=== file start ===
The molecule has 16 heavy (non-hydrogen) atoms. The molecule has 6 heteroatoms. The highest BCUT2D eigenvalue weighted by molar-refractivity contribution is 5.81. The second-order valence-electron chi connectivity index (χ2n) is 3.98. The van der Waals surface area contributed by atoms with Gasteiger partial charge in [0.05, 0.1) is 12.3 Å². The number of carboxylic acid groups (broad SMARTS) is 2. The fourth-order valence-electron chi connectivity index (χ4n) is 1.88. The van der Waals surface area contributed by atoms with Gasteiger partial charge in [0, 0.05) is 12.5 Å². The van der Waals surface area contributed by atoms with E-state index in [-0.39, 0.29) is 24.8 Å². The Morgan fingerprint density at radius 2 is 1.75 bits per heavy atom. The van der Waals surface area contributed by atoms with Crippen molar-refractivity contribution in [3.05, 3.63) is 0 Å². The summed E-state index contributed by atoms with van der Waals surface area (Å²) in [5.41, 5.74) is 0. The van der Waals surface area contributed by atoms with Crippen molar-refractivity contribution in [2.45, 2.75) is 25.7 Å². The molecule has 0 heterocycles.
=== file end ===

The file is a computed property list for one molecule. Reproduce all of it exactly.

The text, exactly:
The molecule has 16 heavy (non-hydrogen) atoms. The molecule has 6 heteroatoms. The highest BCUT2D eigenvalue weighted by molar-refractivity contribution is 5.81. The second-order valence-electron chi connectivity index (χ2n) is 3.98. The van der Waals surface area contributed by atoms with Gasteiger partial charge in [0.05, 0.1) is 12.3 Å². The number of carboxylic acid groups (broad SMARTS) is 2. The fourth-order valence-electron chi connectivity index (χ4n) is 1.88. The van der Waals surface area contributed by atoms with Gasteiger partial charge in [0, 0.05) is 12.5 Å². The van der Waals surface area contributed by atoms with E-state index in [-0.39, 0.29) is 24.8 Å². The Morgan fingerprint density at radius 2 is 1.75 bits per heavy atom. The van der Waals surface area contributed by atoms with Crippen molar-refractivity contribution in [3.05, 3.63) is 0 Å². The summed E-state index contributed by atoms with van der Waals surface area (Å²) in [5.41, 5.74) is 0. The van der Waals surface area contributed by atoms with Crippen molar-refractivity contribution in [2.45, 2.75) is 25.7 Å². The molecule has 0 heterocycles.